Early version of C
For New B
Interim name for C, used while the language was seen as an improvment of B
In 1971 I began to extend the B language by adding a character type and also rewrote its compiler to generate PDP-11 machine instructions instead of threaded code. Thus the transition from B to C was contemporaneous with the creation of a compiler capable of producing programs fast and small enough to compete with assembly language. I called the slightly-extended language NB, for "new B."
NB existed so briefly that no full description of it was written. It supplied the types int and char, arrays of them, and pointers to them, declared in a style typified by
int i, j;
char c, d;
The semantics of arrays remained exactly as in B and BCPL: the declarations of iarray and carray create cells dynamically initialized with a value pointing to the first of a sequence of 10 integers and characters respectively. The declarations for ipointer and cpointer omit the size, to assert that no storage should be allocated automatically. Within procedures, the language's interpretation of the pointers was identical to that of the array variables: a pointer declaration created a cell differing from an array declaration only in that the programmer was expected to assign a referent, instead of letting the compiler allocate the space and initialize the cell.
Values stored in the cells bound to array and pointer names were the machine addresses, measured in bytes, of the corresponding storage area. Therefore, indirection through a pointer implied no run-time overhead to scale the pointer from word to byte offset. On the other hand, the machine code for array subscripting and pointer arithmetic now depended on the type of the array or the pointer: to compute iarray[i] or ipointer+i implied scaling the addend i by the size of the object referred to.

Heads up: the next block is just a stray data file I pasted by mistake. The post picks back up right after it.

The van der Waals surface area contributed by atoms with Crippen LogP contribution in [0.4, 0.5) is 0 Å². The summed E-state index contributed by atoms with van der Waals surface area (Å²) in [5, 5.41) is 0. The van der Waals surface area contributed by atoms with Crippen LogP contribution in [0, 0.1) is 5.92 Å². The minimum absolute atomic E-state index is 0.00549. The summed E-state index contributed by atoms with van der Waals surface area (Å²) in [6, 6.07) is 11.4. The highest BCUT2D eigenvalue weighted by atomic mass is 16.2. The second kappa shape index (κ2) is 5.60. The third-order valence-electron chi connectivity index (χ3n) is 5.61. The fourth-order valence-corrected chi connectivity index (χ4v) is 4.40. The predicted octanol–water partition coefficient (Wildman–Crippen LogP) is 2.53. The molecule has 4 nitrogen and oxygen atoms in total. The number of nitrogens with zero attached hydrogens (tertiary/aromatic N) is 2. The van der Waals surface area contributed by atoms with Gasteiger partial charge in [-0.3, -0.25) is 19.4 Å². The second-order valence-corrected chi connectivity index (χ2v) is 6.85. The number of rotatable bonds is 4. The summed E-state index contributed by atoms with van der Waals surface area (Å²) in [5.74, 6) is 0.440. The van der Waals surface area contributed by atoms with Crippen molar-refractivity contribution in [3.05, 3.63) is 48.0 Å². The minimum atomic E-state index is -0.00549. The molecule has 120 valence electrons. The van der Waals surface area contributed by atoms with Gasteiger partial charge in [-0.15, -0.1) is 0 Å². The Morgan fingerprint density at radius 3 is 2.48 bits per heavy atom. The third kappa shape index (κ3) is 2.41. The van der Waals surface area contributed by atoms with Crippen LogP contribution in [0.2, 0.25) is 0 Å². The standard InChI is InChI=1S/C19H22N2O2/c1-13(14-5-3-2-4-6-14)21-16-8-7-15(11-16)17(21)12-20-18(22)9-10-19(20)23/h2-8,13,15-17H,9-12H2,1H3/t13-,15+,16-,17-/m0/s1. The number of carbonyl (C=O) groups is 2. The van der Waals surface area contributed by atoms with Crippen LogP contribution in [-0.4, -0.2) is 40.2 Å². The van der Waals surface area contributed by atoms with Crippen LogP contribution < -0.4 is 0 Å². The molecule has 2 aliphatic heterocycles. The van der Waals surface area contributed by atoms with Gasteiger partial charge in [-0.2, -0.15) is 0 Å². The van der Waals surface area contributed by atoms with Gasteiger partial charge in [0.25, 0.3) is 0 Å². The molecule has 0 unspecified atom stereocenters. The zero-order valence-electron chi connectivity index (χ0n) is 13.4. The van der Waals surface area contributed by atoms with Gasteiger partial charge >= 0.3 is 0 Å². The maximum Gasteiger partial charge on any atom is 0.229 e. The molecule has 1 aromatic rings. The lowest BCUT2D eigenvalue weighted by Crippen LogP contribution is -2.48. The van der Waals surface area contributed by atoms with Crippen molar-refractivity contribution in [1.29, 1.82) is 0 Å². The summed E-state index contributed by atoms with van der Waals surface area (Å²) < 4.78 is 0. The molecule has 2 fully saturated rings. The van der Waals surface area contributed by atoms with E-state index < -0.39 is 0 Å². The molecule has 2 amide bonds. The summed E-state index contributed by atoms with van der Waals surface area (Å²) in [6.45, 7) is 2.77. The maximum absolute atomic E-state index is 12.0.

These semantics represented an easy transition from B, and I experimented with them for some months. Problems became evident when I tried to extend the type notation, especially to add structured (record) types. Structures, it seemed, should map in an intuitive way onto memory in the machine, but in a structure containing an array, there was no good place to stash the pointer containing the base of the array, nor any convenient way to arrange that it be initialized. For example, the directory entries of early Unix systems might be described in C as
I wanted the structure not merely to characterize an abstract object but also to describe a collection of bits that might be read from a directory. Where could the compiler hide the pointer to name that the semantics demanded? Even if structures were thought of more abstractly, and the space for pointers could be hidden somehow, how could I handle the technical problem of properly initializing these pointers when allocating a complicated object, perhaps one that specified structures containing arrays containing structures to arbitrary depth?
The solution constituted the crucial jump in the evolutionary chain between typeless BCPL and typed C. It eliminated the materialization of the pointer in storage, and instead caused the creation of the pointer when the array name is mentioned in an expression. The rule, which survives in today's C, is that values of array type are converted, when they appear in expressions, into pointers to the first of the objects making up the array.